Trump’s had a tough week. He tried to repeal the health care that Obama put in place and failed in Congress. He’s also started lashing out at African-American athletes who have refused to stand during the national anthem before games, instead taking a knee as a sign of protest. He’s losing ground quickly, as athletes across the country, regardless of race, have started taking the knee as a form of protest against Trump’s presidency, particularly his approach to racial conflict.
All of Puerto Rico is still without power a week after they were hit by Hurricane Maria. Trump’s approach to disaster relief has been heavily criticised. Some fresh water supply tanks have been mobbed. Complicating the issue is the ‘Jones Act’, which says that relief supplies can only be shipped via American transport, which means that a lot of Puerto Rico’s relief has been stranded in shipping containers back on America’s mainland. Trump finally waived the Jones Act a few hours ago.
Over 100,000 people have been evacuated from their villages in Bali after warnings that the volcano Mount Agung is getting ready to erupt. The last time the volcano erupted was in 1963. Around 30,000 cattle remain in the danger zone, threatening to disrupt the local economy if the livestock dies during the disaster.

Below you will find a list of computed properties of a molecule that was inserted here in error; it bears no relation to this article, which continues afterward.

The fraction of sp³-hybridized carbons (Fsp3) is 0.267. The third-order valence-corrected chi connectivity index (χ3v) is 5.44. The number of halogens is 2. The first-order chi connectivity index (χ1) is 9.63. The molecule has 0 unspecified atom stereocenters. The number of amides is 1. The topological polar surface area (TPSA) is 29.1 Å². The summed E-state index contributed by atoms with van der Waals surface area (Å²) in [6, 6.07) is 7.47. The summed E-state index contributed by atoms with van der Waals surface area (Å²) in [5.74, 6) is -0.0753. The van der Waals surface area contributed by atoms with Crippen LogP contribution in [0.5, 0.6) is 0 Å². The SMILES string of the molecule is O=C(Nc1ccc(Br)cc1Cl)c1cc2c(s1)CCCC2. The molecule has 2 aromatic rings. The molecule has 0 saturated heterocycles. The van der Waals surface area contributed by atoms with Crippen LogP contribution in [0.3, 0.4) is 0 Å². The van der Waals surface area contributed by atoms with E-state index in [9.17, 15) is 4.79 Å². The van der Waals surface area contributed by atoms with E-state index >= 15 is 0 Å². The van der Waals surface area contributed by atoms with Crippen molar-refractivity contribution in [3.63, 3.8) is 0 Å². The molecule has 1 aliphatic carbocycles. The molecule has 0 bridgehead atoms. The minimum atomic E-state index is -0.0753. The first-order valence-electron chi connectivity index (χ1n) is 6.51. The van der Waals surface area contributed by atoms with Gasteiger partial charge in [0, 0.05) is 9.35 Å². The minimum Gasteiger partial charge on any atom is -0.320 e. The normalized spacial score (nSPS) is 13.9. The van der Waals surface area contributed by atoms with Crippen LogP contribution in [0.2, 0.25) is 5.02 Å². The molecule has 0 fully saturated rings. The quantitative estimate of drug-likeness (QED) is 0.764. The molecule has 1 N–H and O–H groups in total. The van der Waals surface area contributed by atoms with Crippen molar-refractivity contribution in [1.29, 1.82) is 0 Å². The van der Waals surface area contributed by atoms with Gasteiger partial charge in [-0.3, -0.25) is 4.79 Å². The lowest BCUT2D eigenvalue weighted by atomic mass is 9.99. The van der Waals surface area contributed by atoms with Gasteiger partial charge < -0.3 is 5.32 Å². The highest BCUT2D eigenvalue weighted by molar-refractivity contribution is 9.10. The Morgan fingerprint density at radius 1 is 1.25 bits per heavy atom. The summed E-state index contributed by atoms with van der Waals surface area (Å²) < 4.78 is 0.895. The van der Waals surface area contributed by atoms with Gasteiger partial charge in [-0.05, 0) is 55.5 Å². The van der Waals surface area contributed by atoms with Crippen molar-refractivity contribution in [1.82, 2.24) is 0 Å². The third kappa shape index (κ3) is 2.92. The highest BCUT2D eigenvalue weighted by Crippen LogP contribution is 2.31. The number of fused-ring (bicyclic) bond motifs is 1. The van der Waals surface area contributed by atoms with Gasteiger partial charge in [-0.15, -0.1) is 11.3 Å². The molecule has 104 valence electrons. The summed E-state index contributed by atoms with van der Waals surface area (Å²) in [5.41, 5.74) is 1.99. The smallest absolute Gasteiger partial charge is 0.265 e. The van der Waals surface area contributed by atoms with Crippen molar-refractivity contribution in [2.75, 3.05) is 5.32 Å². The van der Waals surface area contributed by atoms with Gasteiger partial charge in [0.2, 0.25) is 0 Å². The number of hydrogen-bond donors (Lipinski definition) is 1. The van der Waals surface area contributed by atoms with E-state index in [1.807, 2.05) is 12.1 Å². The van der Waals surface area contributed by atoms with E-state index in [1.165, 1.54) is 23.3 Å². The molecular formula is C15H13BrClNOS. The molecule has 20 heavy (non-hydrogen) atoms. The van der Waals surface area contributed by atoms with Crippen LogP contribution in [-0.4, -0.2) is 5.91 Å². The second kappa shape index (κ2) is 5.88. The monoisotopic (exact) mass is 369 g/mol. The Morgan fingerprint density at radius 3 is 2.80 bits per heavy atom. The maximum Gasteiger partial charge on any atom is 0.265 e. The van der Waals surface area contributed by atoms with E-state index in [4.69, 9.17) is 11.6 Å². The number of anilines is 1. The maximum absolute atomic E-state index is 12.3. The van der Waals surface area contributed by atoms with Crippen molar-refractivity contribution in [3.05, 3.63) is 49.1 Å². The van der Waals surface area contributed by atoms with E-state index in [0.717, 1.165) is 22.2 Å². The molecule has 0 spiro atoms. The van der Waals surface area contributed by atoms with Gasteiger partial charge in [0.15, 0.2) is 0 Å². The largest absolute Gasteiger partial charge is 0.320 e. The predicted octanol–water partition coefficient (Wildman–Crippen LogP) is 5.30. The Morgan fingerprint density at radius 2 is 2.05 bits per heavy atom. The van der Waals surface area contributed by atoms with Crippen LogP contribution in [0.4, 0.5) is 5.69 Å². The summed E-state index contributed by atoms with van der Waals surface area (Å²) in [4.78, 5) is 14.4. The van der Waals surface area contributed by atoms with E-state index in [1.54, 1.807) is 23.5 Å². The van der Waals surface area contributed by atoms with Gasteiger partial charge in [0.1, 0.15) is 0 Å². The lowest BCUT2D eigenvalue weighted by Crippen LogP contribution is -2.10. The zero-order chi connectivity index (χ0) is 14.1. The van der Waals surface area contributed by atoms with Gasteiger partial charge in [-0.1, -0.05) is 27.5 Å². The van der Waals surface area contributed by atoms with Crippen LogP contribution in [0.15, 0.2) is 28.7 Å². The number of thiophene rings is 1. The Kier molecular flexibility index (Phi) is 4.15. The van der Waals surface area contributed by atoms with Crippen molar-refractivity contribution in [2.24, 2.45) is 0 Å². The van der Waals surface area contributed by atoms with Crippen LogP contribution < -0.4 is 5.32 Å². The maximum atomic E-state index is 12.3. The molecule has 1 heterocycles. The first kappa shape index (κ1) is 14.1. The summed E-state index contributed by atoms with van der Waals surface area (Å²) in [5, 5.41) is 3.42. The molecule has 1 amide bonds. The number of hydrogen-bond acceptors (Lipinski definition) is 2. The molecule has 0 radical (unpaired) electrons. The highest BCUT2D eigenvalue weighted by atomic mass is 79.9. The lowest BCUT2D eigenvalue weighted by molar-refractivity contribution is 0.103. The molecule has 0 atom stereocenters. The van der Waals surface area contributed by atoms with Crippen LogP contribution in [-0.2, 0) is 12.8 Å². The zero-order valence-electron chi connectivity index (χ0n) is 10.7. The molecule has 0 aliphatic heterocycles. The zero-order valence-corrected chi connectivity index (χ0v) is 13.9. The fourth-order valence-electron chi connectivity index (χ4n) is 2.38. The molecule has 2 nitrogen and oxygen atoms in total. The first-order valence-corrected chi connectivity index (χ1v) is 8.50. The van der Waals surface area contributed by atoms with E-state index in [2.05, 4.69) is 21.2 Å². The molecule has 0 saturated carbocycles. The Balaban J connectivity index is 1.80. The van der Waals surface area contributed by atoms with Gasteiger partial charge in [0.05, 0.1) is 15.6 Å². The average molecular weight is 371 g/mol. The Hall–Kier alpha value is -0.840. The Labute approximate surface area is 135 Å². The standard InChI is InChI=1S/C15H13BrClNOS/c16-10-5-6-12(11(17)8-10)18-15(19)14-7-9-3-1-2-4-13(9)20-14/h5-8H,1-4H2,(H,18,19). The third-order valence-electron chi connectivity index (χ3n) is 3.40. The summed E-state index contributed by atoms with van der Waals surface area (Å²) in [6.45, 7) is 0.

Saudi Arabia finally allowed women to drive this week. It comes amidst growing tensions within the country’s politics to push a more progressive approach to gender.
New Zealand had an election last week, and the National Party, which has been in power for nine years, remained on top. Only just though, as new Labor leader, 39 year old Jacinda Arden, the youngest in the party’s history, applied a lot of pressure.
Germany’s also had an election, and has kept Angela Merkel as their leader. However, there’s been a rise of the far right in Germany, with the ‘Alternative for Germany’ party, which campaigned on climate change denial, immigration reform to ‘protect’ Germany, and to uphold ‘traditional family values’.
Twitter announced they’re going to double their character limit to 280 characters. The original 140 was designed around previous SMS limits.
Uber will not be allowed to operate in London by the end of the year. The mayor will not re-new Uber’s licence to operate, which expires at the end of September, for fears of public safety and some drivers earning less than minimum wage. The British PM has criticised the London mayor, and Uber has begun negotiations to reform its practices.
Hugh Hefner, the founder of Playboy, has died at the age of 91 due to natural causes. In his death, some are labelling him a ‘pimp’, others an important social revolutionary who pushed liberal ideals from the late 1950’s.
“[I’m most proud] that I changed attitudes towards sex. That nice people can live together now. That I decontaminated the notion of premarital sex. That gives me great satisfaction.”
“I believe embracing sexuality is part of what it means to be free.”
We’ll be back next Tuesday talking about Australia’s immigration policy.